High performers exercise consistency in nonnegotiable – or “trademark” – behaviors that they set for themselves and their teams, Humphrey and Hughes say. Such trademark behaviors can include, for example, a commitment to arriving early for every appointment.
Success is…only 20% talent.Olympic sprinter Kelly Holmes
When choosing your nonnegotiables, ensure they’re simple and clear, and that they’ll count under pressure, Humphrey and Hughes advise. Repeat each trademark behavior until it becomes an automatic habit. When your nonnegotiables become a part of who you are, Humphrey and Hughes promise, you’ll start to see yourself as a high performer no matter what challenges life presents.
Hughes and Humphrey describe a slate of personal qualities that high performers cultivate in themselves and then rely on to support their achievement. Often, the authors point out, people’s strengths remain hidden, particularly when their skills don’t fit a certain school system or meet certain workplace requirements. Intelligence expresses itself in numerous ways; in order to become a high performer, you’ll have to discover your own superpowers.
Stop fixating on what you’re bad at. All that matters is what you’re great at. Find it, and run at it.Jake Humphrey and Damian Hughes
To find your strengths, Hughes and Humphrey advise investigating the clues that your special talents leave. They recommend thinking about times when other people noted a special skill or natural advantage you possess, and reflecting on activities in which you excel, those you enjoy doing and those that put you in a state of flow.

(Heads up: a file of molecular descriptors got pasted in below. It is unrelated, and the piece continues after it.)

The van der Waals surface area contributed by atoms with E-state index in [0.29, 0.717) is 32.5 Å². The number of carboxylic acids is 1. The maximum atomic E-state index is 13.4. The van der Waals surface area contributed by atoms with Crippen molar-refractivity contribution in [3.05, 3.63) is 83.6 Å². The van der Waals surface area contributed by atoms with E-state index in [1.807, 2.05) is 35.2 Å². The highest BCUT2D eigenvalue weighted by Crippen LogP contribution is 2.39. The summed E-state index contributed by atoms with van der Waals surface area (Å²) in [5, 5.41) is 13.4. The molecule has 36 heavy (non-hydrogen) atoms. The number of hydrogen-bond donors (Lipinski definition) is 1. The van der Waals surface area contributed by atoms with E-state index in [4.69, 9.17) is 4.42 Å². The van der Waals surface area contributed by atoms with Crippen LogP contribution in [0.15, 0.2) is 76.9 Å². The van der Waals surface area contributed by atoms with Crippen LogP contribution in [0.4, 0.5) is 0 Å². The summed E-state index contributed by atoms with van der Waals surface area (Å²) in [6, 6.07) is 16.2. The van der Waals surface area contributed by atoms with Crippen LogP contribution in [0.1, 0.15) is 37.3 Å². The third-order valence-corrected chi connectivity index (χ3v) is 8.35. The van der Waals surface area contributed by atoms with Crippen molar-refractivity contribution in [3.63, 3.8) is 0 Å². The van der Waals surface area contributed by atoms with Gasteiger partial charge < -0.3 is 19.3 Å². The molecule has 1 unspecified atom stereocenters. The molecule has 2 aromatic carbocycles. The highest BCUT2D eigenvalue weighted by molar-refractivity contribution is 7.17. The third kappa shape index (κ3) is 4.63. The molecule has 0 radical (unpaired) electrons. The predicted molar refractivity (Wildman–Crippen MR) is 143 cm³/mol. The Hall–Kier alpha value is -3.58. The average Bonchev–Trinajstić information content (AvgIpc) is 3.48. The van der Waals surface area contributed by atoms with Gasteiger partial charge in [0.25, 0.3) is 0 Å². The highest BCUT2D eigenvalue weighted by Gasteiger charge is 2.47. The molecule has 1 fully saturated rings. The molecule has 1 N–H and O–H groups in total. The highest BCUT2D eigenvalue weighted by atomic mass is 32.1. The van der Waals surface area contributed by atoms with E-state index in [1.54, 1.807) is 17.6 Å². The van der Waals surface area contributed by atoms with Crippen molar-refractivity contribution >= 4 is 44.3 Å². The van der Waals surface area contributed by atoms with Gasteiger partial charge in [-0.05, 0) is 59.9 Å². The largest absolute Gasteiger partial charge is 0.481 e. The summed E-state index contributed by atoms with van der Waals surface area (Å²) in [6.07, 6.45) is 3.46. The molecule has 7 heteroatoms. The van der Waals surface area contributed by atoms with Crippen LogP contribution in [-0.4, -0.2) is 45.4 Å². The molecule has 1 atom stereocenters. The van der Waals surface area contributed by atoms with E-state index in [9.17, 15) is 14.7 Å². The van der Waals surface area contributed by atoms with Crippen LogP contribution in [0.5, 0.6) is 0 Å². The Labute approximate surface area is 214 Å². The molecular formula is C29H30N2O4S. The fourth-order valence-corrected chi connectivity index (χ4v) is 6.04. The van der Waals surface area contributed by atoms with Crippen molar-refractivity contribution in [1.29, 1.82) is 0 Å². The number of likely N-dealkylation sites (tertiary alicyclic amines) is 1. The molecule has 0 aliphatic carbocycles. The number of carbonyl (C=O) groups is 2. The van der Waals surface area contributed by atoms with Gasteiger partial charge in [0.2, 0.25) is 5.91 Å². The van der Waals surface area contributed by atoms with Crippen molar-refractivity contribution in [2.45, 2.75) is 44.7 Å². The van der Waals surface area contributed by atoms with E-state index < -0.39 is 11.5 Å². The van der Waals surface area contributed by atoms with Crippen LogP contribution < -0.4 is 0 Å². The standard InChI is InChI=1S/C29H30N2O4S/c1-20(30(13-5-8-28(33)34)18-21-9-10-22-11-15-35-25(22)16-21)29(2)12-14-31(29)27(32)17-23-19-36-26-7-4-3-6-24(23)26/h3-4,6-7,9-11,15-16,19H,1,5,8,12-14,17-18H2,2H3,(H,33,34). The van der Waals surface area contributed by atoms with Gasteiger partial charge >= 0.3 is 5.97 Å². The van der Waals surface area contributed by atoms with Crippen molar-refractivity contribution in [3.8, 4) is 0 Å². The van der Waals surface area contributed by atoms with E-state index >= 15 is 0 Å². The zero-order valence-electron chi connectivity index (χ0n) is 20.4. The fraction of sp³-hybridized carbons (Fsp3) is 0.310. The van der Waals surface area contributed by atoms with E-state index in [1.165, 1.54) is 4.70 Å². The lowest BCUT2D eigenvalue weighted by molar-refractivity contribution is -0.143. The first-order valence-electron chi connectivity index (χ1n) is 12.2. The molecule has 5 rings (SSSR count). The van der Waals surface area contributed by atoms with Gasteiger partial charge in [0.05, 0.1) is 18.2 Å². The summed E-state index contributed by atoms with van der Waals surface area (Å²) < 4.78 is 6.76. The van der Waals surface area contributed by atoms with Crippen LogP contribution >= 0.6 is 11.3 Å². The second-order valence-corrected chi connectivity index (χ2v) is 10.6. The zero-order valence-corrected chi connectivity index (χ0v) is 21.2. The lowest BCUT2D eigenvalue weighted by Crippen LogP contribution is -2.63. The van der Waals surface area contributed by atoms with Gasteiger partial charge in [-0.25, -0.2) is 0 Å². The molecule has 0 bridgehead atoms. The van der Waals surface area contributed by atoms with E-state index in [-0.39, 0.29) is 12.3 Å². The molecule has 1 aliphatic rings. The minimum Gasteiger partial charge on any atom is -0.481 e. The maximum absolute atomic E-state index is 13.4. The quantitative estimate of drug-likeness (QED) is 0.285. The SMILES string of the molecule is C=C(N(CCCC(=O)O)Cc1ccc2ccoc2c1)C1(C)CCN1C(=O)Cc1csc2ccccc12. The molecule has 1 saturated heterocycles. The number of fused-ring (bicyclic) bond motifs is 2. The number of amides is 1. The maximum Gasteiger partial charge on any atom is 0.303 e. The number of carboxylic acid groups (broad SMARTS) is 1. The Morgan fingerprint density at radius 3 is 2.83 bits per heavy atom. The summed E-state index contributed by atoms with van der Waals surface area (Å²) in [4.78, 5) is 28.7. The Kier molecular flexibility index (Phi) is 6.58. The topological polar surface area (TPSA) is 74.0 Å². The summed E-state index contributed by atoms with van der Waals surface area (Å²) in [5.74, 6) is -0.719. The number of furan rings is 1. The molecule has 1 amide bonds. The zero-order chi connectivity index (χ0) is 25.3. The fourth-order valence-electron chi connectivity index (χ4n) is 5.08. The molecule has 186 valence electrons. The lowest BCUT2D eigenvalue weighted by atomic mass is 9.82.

Build a Team
Humphrey and Hughes point out that moderately talented people who have good teamwork skills will outperform solo star players or even a group of great performers who can’t work together well. To build a high-performing team, they say, first identify a big, audacious goal that will inspire the whole team to move as one in a certain direction. Then define the nonnegotiable behaviors that will enable the team to achieve this goal.
Nobody wants to be a high performer alone. In fact, nobody can be a high performer alone. Jake Humphrey and Damian Hughes
Humphrey and Hughes outline the characteristics of high performers acting as team leaders. These include modeling the behaviors they desire their team to adopt, and granting their people autonomy and discretion in how to move toward team goals. High performers practice honesty with themselves and their people. They admit their weaknesses, the authors say, and concentrate on doing what they do well, delegating the rest to the team. They nurture a safe, trusting team culture.
People often overlook the crucial role that courage plays in high performance, Humphrey and Hughes say. The authors define courage as feeling your fear – not avoiding it – and doing the things you want to do anyway. Helpful hacks for developing courage include believing in yourself, reminding yourself how far you’ve come, asking for help from people you trust, and celebrating failure as the best and fastest way to learn.
True courage…is about looking failure in the eye and pushing through it. It’s about knowing that failure isn’t something to be afraid of.Jake Humphrey and Damian Hughes
The overall take-away: All top achievers share certain traits and behaviors – but none of them was born a high performer. Humphrey and Hughes show how these men and women turned themselves into top achievers by consciously developing a high-performing mind-set, adopting certain behaviors and building teams to support their efforts. Hughes and Humphrey insist you can do the same.